Use of Network Models for Prediction of Permeability Reduction due to Fines Entrapment
The mathematical models for predicting permeability reduction of a porous medium due to fines entrapment discussed in the previous two chapters fall under the class of continuum models. In a continuum model, the porous medium is treated as a continuum within which quantities such as temperature, fluid species concentration (e.g., ionic strength), and solids concentration are defined as smooth functions of position. The use of such continuum models is appropriate when the porous medium under consideration is homogeneous in terms of the pore structure and the medium surface properties. If the above conditions are satisfied, continuum models are attractive to use because of their conceptual simplicity and their ability to provide useful insight into the process of fines release and capture, and subsequent evolution of the permeability of the porous medium (as seen in Chapters 5 and 6). Of course, the assumption of a suitable relationship between the permeability and the amount of retained fines is necessary. This assumption is typically based on empirical correlations and is a major limitation of continuum models. When a porous medium is spatially heterogeneous, however, it will not be possible to rely on continuum models for accurate prediction of the permeability reduction because the pore interconnectivity, which the continuum models generally ignore, becomes crucial.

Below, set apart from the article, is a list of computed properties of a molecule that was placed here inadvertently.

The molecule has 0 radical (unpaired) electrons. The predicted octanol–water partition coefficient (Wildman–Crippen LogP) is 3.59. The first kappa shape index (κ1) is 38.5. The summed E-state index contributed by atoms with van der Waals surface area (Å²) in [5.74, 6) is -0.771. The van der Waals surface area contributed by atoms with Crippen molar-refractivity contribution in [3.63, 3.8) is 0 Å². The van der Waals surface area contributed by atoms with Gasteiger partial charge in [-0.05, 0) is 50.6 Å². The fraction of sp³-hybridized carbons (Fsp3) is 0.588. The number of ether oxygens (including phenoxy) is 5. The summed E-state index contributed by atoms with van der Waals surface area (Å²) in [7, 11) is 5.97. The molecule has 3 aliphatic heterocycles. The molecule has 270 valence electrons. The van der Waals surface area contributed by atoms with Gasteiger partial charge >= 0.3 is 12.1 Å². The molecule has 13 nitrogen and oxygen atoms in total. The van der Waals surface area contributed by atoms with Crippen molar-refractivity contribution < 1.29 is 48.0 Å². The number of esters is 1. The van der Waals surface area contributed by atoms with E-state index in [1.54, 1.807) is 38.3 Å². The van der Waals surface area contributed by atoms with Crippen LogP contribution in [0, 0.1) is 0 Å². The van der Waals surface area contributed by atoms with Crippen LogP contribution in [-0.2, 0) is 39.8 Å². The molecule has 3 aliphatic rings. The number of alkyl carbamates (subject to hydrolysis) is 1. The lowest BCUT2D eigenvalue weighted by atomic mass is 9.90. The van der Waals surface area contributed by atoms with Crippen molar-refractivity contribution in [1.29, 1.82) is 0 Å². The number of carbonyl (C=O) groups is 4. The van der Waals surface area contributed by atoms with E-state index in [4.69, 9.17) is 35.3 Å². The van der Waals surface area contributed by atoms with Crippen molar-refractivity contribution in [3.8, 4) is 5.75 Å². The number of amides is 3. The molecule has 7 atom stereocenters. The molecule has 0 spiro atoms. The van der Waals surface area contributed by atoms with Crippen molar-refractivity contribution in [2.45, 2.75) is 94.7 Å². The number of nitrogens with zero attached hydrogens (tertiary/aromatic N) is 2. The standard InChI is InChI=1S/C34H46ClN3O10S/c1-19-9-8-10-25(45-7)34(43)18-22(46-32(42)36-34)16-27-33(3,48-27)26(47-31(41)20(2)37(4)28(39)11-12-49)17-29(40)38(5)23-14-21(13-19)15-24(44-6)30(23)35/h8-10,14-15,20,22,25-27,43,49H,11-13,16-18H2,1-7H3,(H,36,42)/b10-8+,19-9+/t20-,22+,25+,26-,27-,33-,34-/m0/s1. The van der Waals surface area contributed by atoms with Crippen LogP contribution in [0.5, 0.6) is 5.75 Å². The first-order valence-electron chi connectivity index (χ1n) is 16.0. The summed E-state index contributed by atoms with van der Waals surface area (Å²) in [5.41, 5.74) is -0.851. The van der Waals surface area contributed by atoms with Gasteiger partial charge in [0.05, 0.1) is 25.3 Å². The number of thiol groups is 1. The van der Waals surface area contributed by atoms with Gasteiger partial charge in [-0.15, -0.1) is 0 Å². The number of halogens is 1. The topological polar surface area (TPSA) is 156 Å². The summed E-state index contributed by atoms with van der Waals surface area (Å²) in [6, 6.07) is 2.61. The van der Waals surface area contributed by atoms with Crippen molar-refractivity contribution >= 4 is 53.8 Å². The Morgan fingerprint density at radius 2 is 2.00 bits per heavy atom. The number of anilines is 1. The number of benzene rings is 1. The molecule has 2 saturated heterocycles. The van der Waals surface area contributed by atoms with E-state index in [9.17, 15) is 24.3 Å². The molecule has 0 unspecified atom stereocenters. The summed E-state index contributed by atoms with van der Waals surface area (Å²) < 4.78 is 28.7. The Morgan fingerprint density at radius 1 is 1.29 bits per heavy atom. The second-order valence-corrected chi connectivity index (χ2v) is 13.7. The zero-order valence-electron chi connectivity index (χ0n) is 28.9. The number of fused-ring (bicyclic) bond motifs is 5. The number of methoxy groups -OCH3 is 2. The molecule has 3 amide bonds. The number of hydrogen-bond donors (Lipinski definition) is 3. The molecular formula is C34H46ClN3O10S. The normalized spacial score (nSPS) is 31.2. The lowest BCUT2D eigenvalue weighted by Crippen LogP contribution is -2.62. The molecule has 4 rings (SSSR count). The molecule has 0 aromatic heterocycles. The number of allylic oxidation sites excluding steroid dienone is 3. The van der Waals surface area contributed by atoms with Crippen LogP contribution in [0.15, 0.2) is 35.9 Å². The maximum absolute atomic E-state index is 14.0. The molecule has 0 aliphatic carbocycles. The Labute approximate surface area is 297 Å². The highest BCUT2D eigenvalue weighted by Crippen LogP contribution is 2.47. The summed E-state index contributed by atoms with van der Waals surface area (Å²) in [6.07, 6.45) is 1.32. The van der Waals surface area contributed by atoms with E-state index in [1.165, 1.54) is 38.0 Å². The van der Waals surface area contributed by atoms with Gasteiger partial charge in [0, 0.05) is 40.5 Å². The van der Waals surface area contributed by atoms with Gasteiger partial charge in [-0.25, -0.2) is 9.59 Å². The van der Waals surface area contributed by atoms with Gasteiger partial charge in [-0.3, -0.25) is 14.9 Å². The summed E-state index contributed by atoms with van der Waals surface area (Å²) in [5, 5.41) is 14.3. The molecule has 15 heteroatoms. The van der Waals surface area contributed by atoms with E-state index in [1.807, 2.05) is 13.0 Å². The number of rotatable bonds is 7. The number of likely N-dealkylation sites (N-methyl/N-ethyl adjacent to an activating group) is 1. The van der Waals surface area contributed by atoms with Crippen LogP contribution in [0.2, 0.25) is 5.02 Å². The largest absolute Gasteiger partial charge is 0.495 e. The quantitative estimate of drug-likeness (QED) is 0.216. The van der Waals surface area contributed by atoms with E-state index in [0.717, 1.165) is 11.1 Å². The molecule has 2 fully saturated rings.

KeywordsPorous Medium Network Model Pore Body Pore Throat Permeability Reduction
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